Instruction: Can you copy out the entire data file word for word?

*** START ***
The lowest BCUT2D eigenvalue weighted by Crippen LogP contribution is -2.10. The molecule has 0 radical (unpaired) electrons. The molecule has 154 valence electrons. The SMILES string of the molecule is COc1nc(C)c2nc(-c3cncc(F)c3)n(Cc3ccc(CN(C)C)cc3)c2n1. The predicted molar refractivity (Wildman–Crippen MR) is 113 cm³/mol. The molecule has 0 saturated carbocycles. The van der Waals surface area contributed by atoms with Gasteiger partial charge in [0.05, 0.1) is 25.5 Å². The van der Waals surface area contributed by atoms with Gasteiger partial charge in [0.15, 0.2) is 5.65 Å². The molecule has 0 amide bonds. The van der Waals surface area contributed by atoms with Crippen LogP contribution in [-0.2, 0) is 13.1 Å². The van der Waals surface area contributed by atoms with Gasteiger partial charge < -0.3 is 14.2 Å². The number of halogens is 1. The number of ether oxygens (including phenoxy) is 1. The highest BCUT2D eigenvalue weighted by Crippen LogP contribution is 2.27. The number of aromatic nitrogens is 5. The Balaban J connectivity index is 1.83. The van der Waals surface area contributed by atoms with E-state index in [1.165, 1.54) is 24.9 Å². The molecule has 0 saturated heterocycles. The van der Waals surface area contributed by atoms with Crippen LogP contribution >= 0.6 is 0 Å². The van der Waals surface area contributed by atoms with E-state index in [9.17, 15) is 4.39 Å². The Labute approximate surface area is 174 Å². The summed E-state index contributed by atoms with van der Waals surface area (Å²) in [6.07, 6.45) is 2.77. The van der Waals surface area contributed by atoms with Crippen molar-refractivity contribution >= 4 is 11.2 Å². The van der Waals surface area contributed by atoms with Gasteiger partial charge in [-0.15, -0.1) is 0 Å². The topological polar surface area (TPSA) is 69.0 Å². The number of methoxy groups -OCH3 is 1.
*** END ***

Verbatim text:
The lowest BCUT2D eigenvalue weighted by Crippen LogP contribution is -2.10. The molecule has 0 radical (unpaired) electrons. The molecule has 154 valence electrons. The SMILES string of the molecule is COc1nc(C)c2nc(-c3cncc(F)c3)n(Cc3ccc(CN(C)C)cc3)c2n1. The predicted molar refractivity (Wildman–Crippen MR) is 113 cm³/mol. The molecule has 0 saturated carbocycles. The van der Waals surface area contributed by atoms with Gasteiger partial charge in [0.05, 0.1) is 25.5 Å². The van der Waals surface area contributed by atoms with Gasteiger partial charge in [0.15, 0.2) is 5.65 Å². The molecule has 0 amide bonds. The van der Waals surface area contributed by atoms with Crippen LogP contribution in [-0.2, 0) is 13.1 Å². The van der Waals surface area contributed by atoms with Gasteiger partial charge < -0.3 is 14.2 Å². The number of halogens is 1. The number of ether oxygens (including phenoxy) is 1. The highest BCUT2D eigenvalue weighted by Crippen LogP contribution is 2.27. The number of aromatic nitrogens is 5. The Balaban J connectivity index is 1.83. The van der Waals surface area contributed by atoms with E-state index in [1.165, 1.54) is 24.9 Å². The molecule has 0 saturated heterocycles. The van der Waals surface area contributed by atoms with Crippen LogP contribution >= 0.6 is 0 Å². The van der Waals surface area contributed by atoms with E-state index in [9.17, 15) is 4.39 Å². The Labute approximate surface area is 174 Å². The summed E-state index contributed by atoms with van der Waals surface area (Å²) in [6.07, 6.45) is 2.77. The van der Waals surface area contributed by atoms with Crippen molar-refractivity contribution >= 4 is 11.2 Å². The van der Waals surface area contributed by atoms with Gasteiger partial charge in [-0.15, -0.1) is 0 Å². The topological polar surface area (TPSA) is 69.0 Å². The number of methoxy groups -OCH3 is 1.